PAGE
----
(The twenty five is an examination of the twenty five films that made me a cinephile. These aren’t necessarily what I consider the best movies, nor are they necessarily my favorite. Though in some cases they are both. Instead these are the films that made the biggest most indenialable impression on me. Films that if they hadn’t hit a certain way at a certain time I would not be the same film goer that I am today. They’re the twenty five.)
We bring a lot to the movies we watch. It’s no secret that personal experience affects how we watch a movie, it’d be odd if it didn’t. Does Broadcast News have more significance for me then someone else because I lived out the Albert Brooks leg of that particular love triangle? Does Dogma intrigue me more then most because I share Smith’s Catholic School education, fascination with the possibility of the divine, and engrained smart ass streak? Does The Royal Tenenbaums hit just so because I see so much of myself and my family reflected in it? The answer to each is Undoubtedly.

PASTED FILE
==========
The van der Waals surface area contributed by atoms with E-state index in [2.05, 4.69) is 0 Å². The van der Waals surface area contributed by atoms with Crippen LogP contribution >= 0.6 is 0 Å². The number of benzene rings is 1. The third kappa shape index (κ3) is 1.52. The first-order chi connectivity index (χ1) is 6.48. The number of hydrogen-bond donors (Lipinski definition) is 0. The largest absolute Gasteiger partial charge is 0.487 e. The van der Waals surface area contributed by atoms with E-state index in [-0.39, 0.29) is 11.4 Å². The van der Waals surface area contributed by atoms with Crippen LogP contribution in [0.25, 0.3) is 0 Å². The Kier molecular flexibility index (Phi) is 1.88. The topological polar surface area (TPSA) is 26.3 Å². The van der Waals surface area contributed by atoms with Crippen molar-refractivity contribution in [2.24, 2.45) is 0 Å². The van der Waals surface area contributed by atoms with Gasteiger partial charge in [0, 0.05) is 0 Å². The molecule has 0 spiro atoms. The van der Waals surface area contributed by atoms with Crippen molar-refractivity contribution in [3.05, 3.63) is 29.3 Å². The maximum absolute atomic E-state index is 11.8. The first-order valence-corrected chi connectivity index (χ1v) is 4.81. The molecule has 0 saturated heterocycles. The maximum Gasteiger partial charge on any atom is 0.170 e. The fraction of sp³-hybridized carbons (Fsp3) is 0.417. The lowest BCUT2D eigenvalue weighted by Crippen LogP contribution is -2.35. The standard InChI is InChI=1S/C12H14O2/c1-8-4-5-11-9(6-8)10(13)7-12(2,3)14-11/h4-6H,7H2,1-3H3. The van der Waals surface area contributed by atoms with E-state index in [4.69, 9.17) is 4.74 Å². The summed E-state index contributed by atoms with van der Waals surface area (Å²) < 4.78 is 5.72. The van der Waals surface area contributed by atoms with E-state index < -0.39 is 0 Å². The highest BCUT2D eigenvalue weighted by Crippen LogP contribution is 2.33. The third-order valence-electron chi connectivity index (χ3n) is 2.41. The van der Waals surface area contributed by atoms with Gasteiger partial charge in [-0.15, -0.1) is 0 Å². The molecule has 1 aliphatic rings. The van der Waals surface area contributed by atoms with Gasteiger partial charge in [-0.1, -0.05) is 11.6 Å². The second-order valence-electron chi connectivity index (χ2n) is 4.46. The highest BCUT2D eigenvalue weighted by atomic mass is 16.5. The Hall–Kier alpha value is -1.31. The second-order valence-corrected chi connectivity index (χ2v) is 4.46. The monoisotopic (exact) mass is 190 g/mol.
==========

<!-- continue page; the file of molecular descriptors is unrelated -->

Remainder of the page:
But every so often a kind of reverse osmosis happens and a movie insinuates itself into your life and being. I’m not talking about the dazed, narcotic, happiness that comes from the first viewing of a movie that you know will become a favorite or one that articulates something within yourself. I don’t know if I can even quite put it into words. All I know is that watching Donnie Darko is more like taking a bite out of one of Proust’s Madeline’s then watching a movie. I watch it not alone but with my sixteen year old self sitting on the couch next to me brought back vividly to life.